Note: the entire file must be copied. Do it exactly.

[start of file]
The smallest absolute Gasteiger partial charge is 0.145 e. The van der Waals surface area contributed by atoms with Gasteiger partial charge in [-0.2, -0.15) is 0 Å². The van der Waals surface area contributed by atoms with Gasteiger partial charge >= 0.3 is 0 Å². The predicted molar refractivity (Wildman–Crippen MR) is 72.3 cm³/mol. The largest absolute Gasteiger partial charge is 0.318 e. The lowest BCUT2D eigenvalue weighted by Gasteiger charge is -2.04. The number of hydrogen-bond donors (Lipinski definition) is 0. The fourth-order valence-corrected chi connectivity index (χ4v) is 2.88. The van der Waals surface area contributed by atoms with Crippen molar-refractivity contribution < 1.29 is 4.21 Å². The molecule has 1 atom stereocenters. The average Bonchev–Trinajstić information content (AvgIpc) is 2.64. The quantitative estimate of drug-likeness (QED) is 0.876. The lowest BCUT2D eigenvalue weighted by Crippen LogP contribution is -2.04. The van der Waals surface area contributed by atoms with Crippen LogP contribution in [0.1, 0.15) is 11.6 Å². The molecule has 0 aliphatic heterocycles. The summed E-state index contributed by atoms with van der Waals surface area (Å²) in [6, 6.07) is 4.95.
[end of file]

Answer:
The smallest absolute Gasteiger partial charge is 0.145 e. The van der Waals surface area contributed by atoms with Gasteiger partial charge in [-0.2, -0.15) is 0 Å². The van der Waals surface area contributed by atoms with Gasteiger partial charge >= 0.3 is 0 Å². The predicted molar refractivity (Wildman–Crippen MR) is 72.3 cm³/mol. The largest absolute Gasteiger partial charge is 0.318 e. The lowest BCUT2D eigenvalue weighted by Gasteiger charge is -2.04. The number of hydrogen-bond donors (Lipinski definition) is 0. The fourth-order valence-corrected chi connectivity index (χ4v) is 2.88. The van der Waals surface area contributed by atoms with Crippen molar-refractivity contribution < 1.29 is 4.21 Å². The molecule has 1 atom stereocenters. The average Bonchev–Trinajstić information content (AvgIpc) is 2.64. The quantitative estimate of drug-likeness (QED) is 0.876. The lowest BCUT2D eigenvalue weighted by Crippen LogP contribution is -2.04. The van der Waals surface area contributed by atoms with Crippen LogP contribution in [0.1, 0.15) is 11.6 Å². The molecule has 0 aliphatic heterocycles. The summed E-state index contributed by atoms with van der Waals surface area (Å²) in [6, 6.07) is 4.95.